Big Data In Manufacturing
The world of collecting and aggregating data to gain better insights is something the manufacturing industry is beginning to build upon. Understanding your supply chain, or reducing overheads like labour costs is now becoming a data-driven process.
In most industries, the use cases for big data could be drawing in external data sources like weather or social data. However, in manufacturing, it is subtly different. In manufacturing, it’s critical to have a much more holistic approach to data including traditional business intelligence, predictive, and big data sources.
Factors Impacting Manufacturing
One of the well-known key factors that impacts manufacturing profitability is overheads. Unfortunately though sometimes actually defining and understanding the root causes behind overheads can be very challenging.
For instance labour costs in manufacturing averagely equate to 30-40% of overall costs, and having a data-driven process to track labour means being able to analyse which labour activities are productive, and which activities raise overheads and impact the overall profitability of the business. Big data in manufacturing is usually generated internally rather than blending external data as is typical in other industries.
Machines continuously generate data, and this data has been traditionally used in a maintenance capacity for monitoring alerts if certain operating conditions were met. However, organisations are now starting to use predictive technologies to pre-empt serious failures, which reduces overheads in fixing and replacing expensive machinery. The clever organisations are also collecting, storing, and processing ALL of the data their machines can generate; and are using sensory technology to expand the range of data collection to be used for reporting.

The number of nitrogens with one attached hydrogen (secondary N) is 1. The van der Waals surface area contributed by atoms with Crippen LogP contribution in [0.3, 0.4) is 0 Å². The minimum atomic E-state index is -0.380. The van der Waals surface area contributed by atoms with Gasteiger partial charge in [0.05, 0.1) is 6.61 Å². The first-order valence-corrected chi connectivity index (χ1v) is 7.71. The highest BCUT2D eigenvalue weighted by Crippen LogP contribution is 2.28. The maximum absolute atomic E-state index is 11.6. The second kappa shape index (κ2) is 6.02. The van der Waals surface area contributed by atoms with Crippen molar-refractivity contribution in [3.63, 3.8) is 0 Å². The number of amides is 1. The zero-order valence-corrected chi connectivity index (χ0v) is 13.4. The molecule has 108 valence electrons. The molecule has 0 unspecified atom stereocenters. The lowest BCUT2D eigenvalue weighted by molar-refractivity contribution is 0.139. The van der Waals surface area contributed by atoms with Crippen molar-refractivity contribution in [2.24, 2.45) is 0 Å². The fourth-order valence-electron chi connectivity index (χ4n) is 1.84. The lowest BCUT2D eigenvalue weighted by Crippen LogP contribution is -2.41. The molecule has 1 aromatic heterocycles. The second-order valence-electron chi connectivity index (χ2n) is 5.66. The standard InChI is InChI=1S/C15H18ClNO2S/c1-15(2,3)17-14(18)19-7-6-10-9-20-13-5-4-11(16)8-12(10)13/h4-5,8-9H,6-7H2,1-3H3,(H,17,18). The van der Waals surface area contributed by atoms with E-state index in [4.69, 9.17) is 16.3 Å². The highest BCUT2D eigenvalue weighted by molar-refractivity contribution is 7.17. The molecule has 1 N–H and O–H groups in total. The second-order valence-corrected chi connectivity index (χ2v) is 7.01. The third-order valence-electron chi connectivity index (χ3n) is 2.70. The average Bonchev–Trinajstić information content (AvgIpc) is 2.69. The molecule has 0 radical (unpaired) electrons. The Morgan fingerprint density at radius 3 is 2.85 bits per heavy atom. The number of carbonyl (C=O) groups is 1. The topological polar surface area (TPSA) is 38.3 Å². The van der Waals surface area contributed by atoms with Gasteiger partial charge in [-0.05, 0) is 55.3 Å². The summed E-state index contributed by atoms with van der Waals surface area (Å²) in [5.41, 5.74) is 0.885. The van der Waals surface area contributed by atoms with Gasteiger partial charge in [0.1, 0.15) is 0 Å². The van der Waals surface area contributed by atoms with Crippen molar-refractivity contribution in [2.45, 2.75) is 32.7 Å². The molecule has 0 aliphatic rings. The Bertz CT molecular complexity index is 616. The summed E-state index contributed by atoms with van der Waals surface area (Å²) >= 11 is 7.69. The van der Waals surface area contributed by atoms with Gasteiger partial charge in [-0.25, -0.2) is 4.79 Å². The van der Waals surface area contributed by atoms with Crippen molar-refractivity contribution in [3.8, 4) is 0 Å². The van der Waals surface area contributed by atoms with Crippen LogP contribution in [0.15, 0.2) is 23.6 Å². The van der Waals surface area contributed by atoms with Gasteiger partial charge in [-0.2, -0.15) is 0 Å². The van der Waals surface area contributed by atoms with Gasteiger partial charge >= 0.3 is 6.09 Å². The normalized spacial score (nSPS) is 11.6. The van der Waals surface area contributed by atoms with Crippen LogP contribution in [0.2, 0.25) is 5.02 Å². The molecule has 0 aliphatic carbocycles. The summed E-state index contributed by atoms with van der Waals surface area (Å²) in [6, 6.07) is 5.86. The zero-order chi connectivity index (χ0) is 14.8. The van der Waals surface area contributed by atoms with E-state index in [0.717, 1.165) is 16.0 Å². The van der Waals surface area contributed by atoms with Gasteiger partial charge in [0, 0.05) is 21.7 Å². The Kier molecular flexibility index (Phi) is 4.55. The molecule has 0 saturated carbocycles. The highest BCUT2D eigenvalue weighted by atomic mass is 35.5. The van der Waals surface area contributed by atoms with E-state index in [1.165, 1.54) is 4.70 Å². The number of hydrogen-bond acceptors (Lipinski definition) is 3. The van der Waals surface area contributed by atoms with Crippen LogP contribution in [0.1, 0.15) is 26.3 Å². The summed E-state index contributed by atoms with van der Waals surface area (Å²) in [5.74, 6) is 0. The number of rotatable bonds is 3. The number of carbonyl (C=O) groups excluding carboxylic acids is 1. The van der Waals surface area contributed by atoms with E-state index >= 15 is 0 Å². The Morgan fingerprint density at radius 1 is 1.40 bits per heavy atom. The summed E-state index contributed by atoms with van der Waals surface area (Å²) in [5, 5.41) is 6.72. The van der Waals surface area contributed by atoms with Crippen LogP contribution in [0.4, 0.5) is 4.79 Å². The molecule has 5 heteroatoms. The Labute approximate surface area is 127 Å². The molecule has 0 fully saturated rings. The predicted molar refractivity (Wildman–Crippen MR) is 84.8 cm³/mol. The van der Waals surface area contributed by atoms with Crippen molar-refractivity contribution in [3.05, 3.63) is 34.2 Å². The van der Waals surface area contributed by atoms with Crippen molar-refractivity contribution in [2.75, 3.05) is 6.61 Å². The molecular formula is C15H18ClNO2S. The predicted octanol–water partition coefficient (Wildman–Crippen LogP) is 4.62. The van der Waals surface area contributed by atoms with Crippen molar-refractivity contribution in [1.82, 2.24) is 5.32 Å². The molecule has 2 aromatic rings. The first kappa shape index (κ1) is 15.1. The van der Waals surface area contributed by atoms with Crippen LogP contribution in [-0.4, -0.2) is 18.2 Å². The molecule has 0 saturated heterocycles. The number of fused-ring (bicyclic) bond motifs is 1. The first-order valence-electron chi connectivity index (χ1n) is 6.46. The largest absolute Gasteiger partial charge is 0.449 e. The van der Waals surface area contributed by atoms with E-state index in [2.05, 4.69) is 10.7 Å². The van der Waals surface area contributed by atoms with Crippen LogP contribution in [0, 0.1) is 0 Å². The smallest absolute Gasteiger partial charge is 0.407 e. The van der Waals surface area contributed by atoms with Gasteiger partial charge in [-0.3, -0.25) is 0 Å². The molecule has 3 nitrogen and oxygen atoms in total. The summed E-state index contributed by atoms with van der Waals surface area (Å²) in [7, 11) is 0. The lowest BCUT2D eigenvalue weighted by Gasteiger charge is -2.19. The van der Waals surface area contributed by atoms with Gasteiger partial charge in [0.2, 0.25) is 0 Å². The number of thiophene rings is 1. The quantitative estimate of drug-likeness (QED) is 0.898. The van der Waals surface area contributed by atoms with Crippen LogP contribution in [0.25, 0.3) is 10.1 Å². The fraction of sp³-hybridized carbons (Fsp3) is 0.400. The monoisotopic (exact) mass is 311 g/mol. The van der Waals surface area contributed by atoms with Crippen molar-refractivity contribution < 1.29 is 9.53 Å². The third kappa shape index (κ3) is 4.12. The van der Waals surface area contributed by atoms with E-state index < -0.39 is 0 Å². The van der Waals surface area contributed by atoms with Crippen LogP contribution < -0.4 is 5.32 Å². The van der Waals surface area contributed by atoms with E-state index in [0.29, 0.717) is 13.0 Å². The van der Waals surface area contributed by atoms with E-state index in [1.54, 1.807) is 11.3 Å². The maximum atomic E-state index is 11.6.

By considering a manufacturing business in more of a holistic way and extending cost forecasting to include the whole supply chain, delivery schedules, and even perhaps retail operations to sell your manufactured goods allows suppliers to track all raw material orders; and means that receiving data allows you to understand where in the supply chain a given commodity or part is located. The benefit of this is that it starts to eliminate manufacturing delays and costly downtime, and improves logistical efficiencies
It’s critical in Manufacturing to have well-structured and managed business intelligence reporting capability to understand profit generating and non-profit generating activities. It is critical to change reactive machinery alert systems to proactive predictive pre-emptive monitoring and reporting to reduce machinery replacement costs. Finally, it is important to embrace sensory technology across your whole business and supply chain to achieve crucial efficiencies and cost savings. This way you can start to define and understand the root causes of overheads and plan a reduction plan to improve which will ultimately lead to greater profitability and company stability.
Some industries could think of Business Intelligence, predictive, and big data almost as separate things or add-ons which are blended together at some stage, but in manufacturing it’s absolutely key to think about all of these internet of things (IoT) as a single design or solution, all working ubiquitously together.
If you recognise any of the above or you are interested in finding out more about data-driven solutions to improve your business, my advice would be to start building an ecosystem of partners who have the skills and capabilities to assist you on your journey to greater profitability.
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